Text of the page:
During the normal course of ClearQuest development, I often want to create a new development database from a production backup and have it available from the same schema (i.e. I don’t want to create a separate schema database from a production snapshot as well). Because you can’t have two user databases registered to a schema with the same logical database name, you need to be able to change the logical name of the newly created development database in some way. For example, if my production database is called LON, I want to call my new development instance LOND1 (I use the convention ‘D’ to indicate a development database; other conventions: ‘A’ for acceptance/UAT, and ‘S’ for staging). This blog assumes your new development database has been created and subsequently primed using production data (see my other blog posts on how to accomplish this).
Changing the logical name of a database is actually quite straight forward; you only need to change two things:
site_namecolumn in the
dbglobaltable. This value represents the logical name of your user database, e.g. ‘LON’.
idfield of every stateful record in the database.
If you set your site name to ‘LOND1′, ClearQuest will expect that the id of a stateful entity will also begin with ‘LOND1′; and rightly so. However, because we’ve taken a backup from a database named ‘LON’, all of our ids start with ‘LON’, not ‘LOND1′. We need to run some SQL that finds all the stateful entities in our user database and changes their id such that it starts with ‘LOND1′ instead of ‘LON’.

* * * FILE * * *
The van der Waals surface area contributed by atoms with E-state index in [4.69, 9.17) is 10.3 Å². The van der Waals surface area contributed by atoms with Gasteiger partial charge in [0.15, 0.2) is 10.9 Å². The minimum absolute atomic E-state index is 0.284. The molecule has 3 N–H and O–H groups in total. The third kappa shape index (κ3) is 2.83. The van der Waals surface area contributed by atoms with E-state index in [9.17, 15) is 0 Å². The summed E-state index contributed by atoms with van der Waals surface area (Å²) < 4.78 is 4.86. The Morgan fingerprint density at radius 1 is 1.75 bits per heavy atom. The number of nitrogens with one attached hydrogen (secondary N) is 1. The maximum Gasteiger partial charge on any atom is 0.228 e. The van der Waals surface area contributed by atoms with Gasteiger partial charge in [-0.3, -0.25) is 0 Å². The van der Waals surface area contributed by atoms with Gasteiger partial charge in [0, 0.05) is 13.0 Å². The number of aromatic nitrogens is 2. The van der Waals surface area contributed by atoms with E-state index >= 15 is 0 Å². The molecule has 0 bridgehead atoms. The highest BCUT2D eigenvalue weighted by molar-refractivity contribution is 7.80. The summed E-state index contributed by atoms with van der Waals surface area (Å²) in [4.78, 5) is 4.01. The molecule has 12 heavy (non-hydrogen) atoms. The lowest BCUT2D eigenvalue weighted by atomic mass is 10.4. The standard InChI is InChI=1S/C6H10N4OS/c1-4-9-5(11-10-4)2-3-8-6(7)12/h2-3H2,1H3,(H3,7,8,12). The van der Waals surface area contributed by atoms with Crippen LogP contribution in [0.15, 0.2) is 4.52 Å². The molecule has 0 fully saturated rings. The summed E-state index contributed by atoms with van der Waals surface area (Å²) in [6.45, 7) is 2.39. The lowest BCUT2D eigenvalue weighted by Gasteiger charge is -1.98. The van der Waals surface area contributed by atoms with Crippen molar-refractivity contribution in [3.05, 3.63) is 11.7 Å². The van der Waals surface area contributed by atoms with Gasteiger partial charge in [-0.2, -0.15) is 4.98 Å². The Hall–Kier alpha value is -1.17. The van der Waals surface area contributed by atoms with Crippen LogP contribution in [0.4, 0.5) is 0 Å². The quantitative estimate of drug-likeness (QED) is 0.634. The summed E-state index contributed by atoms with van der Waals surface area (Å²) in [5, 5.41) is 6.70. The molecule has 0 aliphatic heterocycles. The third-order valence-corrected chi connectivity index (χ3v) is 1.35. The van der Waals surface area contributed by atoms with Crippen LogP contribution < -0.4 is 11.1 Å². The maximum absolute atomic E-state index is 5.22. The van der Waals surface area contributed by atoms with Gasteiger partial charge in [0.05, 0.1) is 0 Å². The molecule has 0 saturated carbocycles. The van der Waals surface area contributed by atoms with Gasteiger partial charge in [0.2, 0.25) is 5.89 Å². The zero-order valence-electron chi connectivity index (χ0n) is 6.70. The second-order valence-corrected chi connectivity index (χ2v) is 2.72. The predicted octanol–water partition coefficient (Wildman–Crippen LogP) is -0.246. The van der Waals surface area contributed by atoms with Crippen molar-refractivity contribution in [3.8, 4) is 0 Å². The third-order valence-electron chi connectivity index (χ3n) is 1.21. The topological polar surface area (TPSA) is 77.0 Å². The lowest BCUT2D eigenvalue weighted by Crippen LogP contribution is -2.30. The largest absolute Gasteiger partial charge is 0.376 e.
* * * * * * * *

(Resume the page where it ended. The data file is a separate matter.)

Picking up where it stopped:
There are a few ways you could do this. You could write a procedure in your vendor’s transactional query language (i.e. Transact/SQL, PL/SQL, etc) to change all the ids programmatically, in a loop. However, I choose to use a slightly different method that involves two simple steps:
- Running a SQL statement that is formatted in such a way that it returns other SQL statements (as opposed to say, returning data).
- Running the SQL statements returned from the step above.
I’ve provided examples for how to accomplish this in SQL Server, Oracle and DB2 below:
The following has been tested on SQL Server 2000 and 2005.
The following has been tested on Oracle 10g. It should work on 9i and 11i, but won’t work on 8i as it doesn’t have named support for
The following has been tested on DB2 v8. It should also work fine on other versions.
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